While COVID-19 brought an unexpected change to her senior year, Summit Atlas senior Esther Mumbi took the shift to virtual school in stride. In fact, this last year has only strengthened Esther’s drive to enter the healthcare field and work towards ending what she recognizes as another pandemic — social and economic inequality. Next year, she will attend the University of Washington, Seattle as a first-generation college student preparing to become a healthcare professional.
Originally from Kenya, Esther moved to North Carolina before making Seattle home. With a global mindset and deep sense of compassion, Esther is driven to provide better healthcare access and resources to low-income communities and believes her college education will help her tackle these systemic issues.
“I think social and economic inequalities are the biggest pandemic in the world. I have gotten to see shocking similarities between poverty-stricken communities in Kenya and the homeless population in Seattle as they struggle for basic healthcare needs,” Esther says as she reflects on her purpose and passion in life.
“It is not going to be easy, but we need to start thinking about solutions to these global challenges. I want to be part of an effective change that leaves a legacy on people.”
Before becoming a senior with a clear sense of purpose and confidence in her next step, Esther describes herself as a shy ninth grader. She was drawn to Summit Atlas, a new public charter school at the time, in part because she resonated with its core values of Compassion, Respect, and Integrity.Seeing these values embodied by the school community meant a lot throughout her school journey. One thing that struck Esther about Atlas was that all the teachers knew her – and every student – by name. Teachers there helped students engage with each other and leave their shells. Esther herself became bolder in the supportive environment that she found in Atlas.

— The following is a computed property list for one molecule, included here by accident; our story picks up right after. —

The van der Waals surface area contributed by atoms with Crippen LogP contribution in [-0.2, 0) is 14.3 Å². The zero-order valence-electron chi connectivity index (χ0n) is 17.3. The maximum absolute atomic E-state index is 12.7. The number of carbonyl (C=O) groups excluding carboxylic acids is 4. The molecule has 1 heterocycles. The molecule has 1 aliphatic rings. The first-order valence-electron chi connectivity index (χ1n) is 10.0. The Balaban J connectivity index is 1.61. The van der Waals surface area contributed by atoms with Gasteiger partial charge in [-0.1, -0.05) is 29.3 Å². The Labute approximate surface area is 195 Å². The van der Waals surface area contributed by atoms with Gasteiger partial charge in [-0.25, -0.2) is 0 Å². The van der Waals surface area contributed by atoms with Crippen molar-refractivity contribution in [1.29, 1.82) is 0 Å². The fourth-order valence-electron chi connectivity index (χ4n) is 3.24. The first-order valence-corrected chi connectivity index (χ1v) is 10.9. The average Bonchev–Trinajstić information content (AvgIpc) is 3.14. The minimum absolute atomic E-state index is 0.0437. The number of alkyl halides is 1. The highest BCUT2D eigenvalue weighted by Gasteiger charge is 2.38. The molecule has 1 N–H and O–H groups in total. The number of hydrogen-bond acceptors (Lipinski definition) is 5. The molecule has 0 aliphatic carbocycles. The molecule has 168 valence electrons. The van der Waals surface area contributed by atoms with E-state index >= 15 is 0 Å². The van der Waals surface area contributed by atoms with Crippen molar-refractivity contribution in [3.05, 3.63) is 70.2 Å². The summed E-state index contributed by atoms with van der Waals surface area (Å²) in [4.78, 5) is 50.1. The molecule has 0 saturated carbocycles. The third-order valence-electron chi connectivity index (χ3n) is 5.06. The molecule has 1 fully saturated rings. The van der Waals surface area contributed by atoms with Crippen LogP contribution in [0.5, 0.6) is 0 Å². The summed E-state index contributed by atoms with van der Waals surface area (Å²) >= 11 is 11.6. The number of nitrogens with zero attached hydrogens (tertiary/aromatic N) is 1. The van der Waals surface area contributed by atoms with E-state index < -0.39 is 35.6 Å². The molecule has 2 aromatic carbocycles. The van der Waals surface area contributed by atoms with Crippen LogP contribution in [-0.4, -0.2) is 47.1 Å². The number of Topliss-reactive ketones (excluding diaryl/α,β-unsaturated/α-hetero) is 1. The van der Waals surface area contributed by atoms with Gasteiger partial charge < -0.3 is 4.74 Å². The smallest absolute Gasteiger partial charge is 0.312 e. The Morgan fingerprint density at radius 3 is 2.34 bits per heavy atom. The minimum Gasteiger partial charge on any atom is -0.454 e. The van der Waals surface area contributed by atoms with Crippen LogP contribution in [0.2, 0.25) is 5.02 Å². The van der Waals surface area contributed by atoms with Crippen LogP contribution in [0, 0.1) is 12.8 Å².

Esther has found independence and confidence within Summit Atlas’ self-directed learning model. With a broad community of support and a dedicated one-to-one mentor throughout high school, she has been able to take charge of her educational journey, explore her love of science, and achieve her dream of being accepted to college.
As a junior, Esther attended a Black College Exposition and learned about the opportunity to shadow medical professionals. She immediately reached out to Summit Atlas’ Regional Director of College Readiness, Dustin Dacuan, who supported her in earning a spot shadowing a pediatric neurologist at Seattle Children’s Hospital. “I had a conversation with Mr. Dacuan in the summer,” Esther recalls. “He is the one who helped connect me to a pediatrician he knew. That was huge for me because I did not know how to make it happen. I’m grateful for that.”
After her experience at Seattle Children’s Hospital and having witnessed the hightented medical needs of families in her community throughout the COVID-19 pandemic, Esther began her college search with the goal of working to affect positive change in the medical field. With a focus on preparing students for a concrete next step, Summit Atlas supported her every step of the way. “If it wasn’t for teacher support and the fact that they care for us so much, I don’t know how college applications would have gone,” Esther says. Beyond providing guidance in navigating the application process, Esther recognizes the social emotional support her mentor, Jose Perez, offered her. “A lot of people have been going through a hard time through the pandemic so having someone to talk to has been really helpful. Mentors check in every week with every student to find out how we’re doing and what our goals are.”
Esther’s visionary mindset was welcomed at Summit Atlas, where she had the opportunity to shape the school as a founding senior. With her value of global community at the forefront, she did just that. Esther founded and served as president of the Black Student Union (BSU), recognizing that even within a shared identity, there is a wide breadth of experiences and cultures. Her goal for the BSU was to give her peers a common space to be in community, open up to each other, and learn about the diversity within the African Diaspora. Says Esther, “It’s nice to sit down and get to know about people’s cultures. It was very important to me that people who want to learn about their identities get the chance to do that.”
As a soon-to-be Atlas alum, Esther has a few words of wisdom for future graduates:
- “Don’t be scared to seek out opportunities. Ask teachers for help. Everyone needs help at some point.”
- “Be you. Our Summit community is very accepting and community based. Just be your authentic self. Don’t try to change yourself or fit into ideas of what you think you are supposed to be — just be who you want to be.”
Reflecting on her lived experiences and high school journey, Esther is pleasantly surprised by her unwavering motivation and drive. She feels as though she has evolved into a person that is happy, proactive, and self-directed.
“I’m grateful for the good and the bad because I am who I am now. I know what I want to do and who I want to be.”
Learn more about Summit Atlas here.